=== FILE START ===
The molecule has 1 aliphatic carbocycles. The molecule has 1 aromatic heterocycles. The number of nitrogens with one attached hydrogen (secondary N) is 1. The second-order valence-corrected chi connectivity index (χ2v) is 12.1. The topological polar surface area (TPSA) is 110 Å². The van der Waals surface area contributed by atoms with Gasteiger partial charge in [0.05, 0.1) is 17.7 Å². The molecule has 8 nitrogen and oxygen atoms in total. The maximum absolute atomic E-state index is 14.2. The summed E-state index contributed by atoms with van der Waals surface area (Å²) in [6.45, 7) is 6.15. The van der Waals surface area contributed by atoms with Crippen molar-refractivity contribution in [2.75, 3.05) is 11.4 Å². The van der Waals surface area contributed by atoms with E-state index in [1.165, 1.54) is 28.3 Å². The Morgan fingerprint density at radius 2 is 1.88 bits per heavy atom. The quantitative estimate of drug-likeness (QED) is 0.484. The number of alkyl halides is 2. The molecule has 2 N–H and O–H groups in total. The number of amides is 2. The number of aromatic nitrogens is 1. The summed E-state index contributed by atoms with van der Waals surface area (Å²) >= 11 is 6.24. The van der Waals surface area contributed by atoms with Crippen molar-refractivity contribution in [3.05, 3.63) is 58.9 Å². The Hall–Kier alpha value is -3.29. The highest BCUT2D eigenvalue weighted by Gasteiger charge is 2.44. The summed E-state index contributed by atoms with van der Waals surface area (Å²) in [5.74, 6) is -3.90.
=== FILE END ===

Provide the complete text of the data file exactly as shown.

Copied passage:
The molecule has 1 aliphatic carbocycles. The molecule has 1 aromatic heterocycles. The number of nitrogens with one attached hydrogen (secondary N) is 1. The second-order valence-corrected chi connectivity index (χ2v) is 12.1. The topological polar surface area (TPSA) is 110 Å². The van der Waals surface area contributed by atoms with Gasteiger partial charge in [0.05, 0.1) is 17.7 Å². The molecule has 8 nitrogen and oxygen atoms in total. The maximum absolute atomic E-state index is 14.2. The summed E-state index contributed by atoms with van der Waals surface area (Å²) in [6.45, 7) is 6.15. The van der Waals surface area contributed by atoms with Crippen molar-refractivity contribution in [2.75, 3.05) is 11.4 Å². The van der Waals surface area contributed by atoms with E-state index in [1.165, 1.54) is 28.3 Å². The Morgan fingerprint density at radius 2 is 1.88 bits per heavy atom. The quantitative estimate of drug-likeness (QED) is 0.484. The number of alkyl halides is 2. The molecule has 2 N–H and O–H groups in total. The number of amides is 2. The number of aromatic nitrogens is 1. The summed E-state index contributed by atoms with van der Waals surface area (Å²) >= 11 is 6.24. The van der Waals surface area contributed by atoms with Crippen molar-refractivity contribution in [3.05, 3.63) is 58.9 Å². The Hall–Kier alpha value is -3.29. The highest BCUT2D eigenvalue weighted by Gasteiger charge is 2.44. The summed E-state index contributed by atoms with van der Waals surface area (Å²) in [5.74, 6) is -3.90.